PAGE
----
Standard Chartered reduces NPLs from 23.5% to 12% at end-December 2022

Standard Chartered Bank at end-December 2022 reduced its non-performing loans (NPLs) ratio on a gross basis from 23.59% in the previous year (2021) to 12.04%. This decline is significant and indicates that fewer customers are defaulting on their loans. This positive development is likely a result of the bank’s proactive approach to managing its loan portfolio, which has helped it to reduce the number of bad loans on its books.

The bank’s liabilities grew from GHS 8.4bn to GHS 9.0bn within the review period, which suggests that the bank has taken on more liabilities. The bank recorded a marginal decline in its Capital Adequacy Ratio (CAR), but despite the decline, StanChart’s CAR remains strong and well above the Bank of Ghana’s minimum requirement of 10%.

Regarding profitability, Standard Chartered Bank Ghana within the review period recorded a loss of GHS 299m for the period ended December 2022, compared to a profit of GHS 436m for the same period in 2021. This decline in profitability can be attributed to the domestic debt restructuring programme undertaken by the government.

Despite this significant decline in profitability, the bank’s total assets value increased marginally, rising from GHS 10.1bn in 2021 to GHS 10.3bn in 2022. The growth can be attributed to the rise in loans and advances to customers from GHS 1.8bn in 2021 to GHS 2.0bn in 2022, indicating that the bank has been able to maintain its lending activities despite the challenging economic environment.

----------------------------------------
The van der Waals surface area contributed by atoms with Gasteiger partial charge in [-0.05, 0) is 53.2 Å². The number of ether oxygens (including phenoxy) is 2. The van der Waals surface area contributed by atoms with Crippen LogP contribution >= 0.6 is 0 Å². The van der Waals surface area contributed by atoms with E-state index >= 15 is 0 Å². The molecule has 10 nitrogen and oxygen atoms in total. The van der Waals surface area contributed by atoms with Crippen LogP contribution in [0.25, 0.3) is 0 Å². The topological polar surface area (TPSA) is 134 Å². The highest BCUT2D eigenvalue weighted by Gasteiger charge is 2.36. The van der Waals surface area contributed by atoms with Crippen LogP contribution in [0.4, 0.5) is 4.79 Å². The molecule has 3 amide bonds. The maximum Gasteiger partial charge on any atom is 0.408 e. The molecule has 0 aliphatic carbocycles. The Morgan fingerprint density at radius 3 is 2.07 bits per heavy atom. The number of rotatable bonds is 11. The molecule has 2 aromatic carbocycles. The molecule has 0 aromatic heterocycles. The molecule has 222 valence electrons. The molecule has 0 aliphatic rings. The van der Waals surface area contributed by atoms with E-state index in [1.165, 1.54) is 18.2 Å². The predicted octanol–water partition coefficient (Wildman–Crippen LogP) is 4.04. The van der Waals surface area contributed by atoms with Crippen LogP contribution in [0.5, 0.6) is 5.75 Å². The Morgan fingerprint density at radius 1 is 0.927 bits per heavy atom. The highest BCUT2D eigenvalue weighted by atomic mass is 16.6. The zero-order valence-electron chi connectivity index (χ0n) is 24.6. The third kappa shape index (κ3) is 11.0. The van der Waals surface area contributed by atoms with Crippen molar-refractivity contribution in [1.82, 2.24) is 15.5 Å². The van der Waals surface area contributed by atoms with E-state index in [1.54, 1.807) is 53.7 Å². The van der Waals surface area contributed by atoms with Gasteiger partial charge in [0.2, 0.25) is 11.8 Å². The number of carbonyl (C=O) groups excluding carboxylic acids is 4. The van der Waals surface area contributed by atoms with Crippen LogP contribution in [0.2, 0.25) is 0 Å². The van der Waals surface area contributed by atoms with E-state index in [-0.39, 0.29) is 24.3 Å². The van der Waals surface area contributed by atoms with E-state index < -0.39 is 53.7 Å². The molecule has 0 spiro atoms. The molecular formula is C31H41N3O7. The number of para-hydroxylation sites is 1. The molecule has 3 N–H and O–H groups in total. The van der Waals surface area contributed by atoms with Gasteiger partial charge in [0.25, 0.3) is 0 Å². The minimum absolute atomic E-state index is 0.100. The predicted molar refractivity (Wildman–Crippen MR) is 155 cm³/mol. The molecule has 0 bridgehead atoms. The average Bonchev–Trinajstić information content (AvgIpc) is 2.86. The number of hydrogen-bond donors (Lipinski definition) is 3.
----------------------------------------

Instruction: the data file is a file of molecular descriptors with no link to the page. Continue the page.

It is worth noting that Standard Chartered Bank is not alone in facing challenges in Ghana’s banking sector. Other banks have also reported declining profitability in recent years. This trend is a reflection of the challenging economic environment in the country, which has been marked by high inflation, a weakening currency, and a high level of government debt.

While the decline in profitability for Standard Chartered Bank in Ghana is a cause for concern, the bank’s strong CAR and declining NPLs suggest that it is well-positioned to weather the storm. However, the bank will need to continue to take proactive measures to manage its loan portfolio and improve its profitability going forward. Given the challenging economic environment in Ghana, it will be interesting to see how Standard Chartered Bank navigates the current landscape and what steps it takes to improve its performance in the coming years.